Who do you think invented Microsoft’s “Kinect,” which is in the Guinness Book of Records as the “Fastest-Selling Consumer Electronics Device” ever? Microsoft would like to claim the credit, but it belongs to an Israeli outfit called PrimeSense.
It’s my guess—and CNN’s Zombie Zakaria might wish to investigate this—that, overall, those who invent these silly contraptions are not necessarily the same sort of people who use them obsessively. (I recently watched a boy bob up-and-down and sideways like an automaton for over an hour in front of the Kinect. Back in the day, my own, now-grown girl would have been building Lego, painting, reading, or “inventing” creative games in the yard.)
Yes, the fogies of “60 Minutes” are obsessed with kids; errant American adults cater to, and worship, but never guide, their kids. The outcome of deification without direction is that the current crop of fattened little Buddhas is not that great.
Truth be told, the hybrid, hi-tech workforce—comprised as it is of local and outsourced talent—is manned, generally, by terribly smart, much older people with advanced engineering degrees. (That’s too much like hard work which is hardly “fun.”) The truth is that the people designing gadgets for America’s (face it, dumb) kids are older and highly educated. Some are Americans; others are Asians (South more than East, but both) and Israelis. The hi-tech endeavor is thus all about the older generation—veteran techies—uniting to supply their young, twittering twits with the playthings that keep their brainwaves from flatlining.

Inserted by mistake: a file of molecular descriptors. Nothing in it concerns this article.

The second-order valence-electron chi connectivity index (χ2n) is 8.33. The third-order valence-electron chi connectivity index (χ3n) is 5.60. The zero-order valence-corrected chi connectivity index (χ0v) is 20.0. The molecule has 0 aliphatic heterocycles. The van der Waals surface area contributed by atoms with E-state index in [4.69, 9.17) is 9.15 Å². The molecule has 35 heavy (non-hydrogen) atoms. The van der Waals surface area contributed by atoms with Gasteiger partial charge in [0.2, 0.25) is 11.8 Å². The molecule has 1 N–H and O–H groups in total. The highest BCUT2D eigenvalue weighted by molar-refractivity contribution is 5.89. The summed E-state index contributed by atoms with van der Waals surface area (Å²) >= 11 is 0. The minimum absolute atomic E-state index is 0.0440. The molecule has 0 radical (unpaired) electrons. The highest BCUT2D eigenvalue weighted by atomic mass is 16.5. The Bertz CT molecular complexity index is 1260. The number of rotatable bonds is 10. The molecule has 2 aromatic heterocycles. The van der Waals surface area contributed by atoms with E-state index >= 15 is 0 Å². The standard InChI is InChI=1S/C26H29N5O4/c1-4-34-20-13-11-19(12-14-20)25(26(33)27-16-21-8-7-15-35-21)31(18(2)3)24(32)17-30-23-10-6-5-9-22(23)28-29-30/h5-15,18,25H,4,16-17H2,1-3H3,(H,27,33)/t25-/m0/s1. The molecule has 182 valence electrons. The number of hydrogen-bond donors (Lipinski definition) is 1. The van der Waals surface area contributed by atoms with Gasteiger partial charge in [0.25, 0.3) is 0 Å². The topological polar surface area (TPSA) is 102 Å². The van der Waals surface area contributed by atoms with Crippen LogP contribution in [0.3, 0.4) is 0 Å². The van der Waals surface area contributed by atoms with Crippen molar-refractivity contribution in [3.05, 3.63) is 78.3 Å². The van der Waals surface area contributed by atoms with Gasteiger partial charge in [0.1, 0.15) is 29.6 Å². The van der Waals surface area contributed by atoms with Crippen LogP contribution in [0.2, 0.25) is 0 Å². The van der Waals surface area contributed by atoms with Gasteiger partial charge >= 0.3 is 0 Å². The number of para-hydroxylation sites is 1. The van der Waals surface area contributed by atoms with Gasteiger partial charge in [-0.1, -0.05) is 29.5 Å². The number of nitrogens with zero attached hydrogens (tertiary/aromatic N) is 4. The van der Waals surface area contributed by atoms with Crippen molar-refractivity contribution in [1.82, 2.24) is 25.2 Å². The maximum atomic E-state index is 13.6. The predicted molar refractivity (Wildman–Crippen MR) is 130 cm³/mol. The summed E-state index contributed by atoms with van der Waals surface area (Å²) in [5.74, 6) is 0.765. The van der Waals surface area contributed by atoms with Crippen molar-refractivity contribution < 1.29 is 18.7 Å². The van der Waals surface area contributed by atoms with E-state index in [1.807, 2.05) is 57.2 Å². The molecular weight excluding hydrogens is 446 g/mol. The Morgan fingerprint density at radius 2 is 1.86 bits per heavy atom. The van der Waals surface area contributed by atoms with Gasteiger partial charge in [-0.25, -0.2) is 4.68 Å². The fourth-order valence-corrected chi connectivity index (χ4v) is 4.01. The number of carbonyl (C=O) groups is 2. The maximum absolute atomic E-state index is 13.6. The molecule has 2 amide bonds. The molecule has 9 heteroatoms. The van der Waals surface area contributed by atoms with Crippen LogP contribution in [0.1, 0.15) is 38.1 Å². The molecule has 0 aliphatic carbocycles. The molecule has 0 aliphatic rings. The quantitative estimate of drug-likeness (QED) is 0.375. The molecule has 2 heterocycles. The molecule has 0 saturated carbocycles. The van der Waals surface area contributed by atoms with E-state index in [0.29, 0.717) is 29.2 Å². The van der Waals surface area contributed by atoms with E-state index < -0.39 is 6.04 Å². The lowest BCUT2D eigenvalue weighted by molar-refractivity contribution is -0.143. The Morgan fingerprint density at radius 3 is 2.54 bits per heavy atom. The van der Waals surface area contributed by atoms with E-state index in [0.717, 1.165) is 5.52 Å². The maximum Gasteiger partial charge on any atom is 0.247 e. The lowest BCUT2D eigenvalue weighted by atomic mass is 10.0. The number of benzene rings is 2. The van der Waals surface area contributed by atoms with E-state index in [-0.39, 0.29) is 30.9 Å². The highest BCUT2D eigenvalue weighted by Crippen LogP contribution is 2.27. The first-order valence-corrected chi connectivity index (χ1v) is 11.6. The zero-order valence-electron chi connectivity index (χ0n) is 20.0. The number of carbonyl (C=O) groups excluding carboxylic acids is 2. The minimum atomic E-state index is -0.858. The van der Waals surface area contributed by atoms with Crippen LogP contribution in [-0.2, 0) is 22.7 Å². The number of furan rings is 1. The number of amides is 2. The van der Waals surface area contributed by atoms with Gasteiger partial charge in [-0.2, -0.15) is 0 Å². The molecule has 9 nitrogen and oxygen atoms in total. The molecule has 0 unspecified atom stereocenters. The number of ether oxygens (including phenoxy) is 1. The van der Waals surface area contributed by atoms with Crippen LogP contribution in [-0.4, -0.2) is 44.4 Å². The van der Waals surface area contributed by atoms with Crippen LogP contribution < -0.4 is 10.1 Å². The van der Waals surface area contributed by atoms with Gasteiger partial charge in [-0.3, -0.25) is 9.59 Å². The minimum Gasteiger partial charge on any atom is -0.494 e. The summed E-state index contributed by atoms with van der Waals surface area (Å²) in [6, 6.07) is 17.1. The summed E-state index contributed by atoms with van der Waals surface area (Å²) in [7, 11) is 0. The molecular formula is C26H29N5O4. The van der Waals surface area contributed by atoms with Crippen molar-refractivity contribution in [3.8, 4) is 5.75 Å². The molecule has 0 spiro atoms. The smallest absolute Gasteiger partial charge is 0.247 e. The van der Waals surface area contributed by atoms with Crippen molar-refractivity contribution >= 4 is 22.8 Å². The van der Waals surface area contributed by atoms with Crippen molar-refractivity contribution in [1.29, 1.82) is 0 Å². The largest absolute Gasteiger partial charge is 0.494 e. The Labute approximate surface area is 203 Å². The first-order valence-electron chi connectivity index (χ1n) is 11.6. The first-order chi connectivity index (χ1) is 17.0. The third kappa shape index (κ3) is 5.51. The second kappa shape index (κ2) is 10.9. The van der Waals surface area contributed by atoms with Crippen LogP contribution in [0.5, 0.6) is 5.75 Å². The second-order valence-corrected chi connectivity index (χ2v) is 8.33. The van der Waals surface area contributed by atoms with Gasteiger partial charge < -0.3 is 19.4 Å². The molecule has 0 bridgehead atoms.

Back to the point: Some of my readers refer to Israel’s economy as a socialistic one, a fact that could reflect a general media bias (against Israel, not socialism). Although Israel’s economy is by no means unfettered, it is not much different from Western Europe’s Third-Way, mixed economies, with a respectable per capita GDP. Warren Buffett has invested billions in Israel’s private sector, with good returns. The country’s high-tech industry has certainly been on the cutting edge for sometime.
Significant is the trend. And it is unmistakable: “Emerging markets,” as Israel is, are becoming freer, whereas America is becoming less free. The devil is in this detail.
I am affiliated with the Jerusalem Institute for Market Studies. Those who’re interested in tracking the effort to liberalize Israel’s economy will get a good idea by following JIMS’ remarkable work out of Jerusalem.
For a third day in a row, my book, Into The Cannibal’s Pot, is Amazon’s #1 in the category on Social Policy. The Publisher (link here) is not charging for shipping. This is valuable for our South African readers. Kindle will be up by, I am told by the best man possible, early this week, probably tomorrow.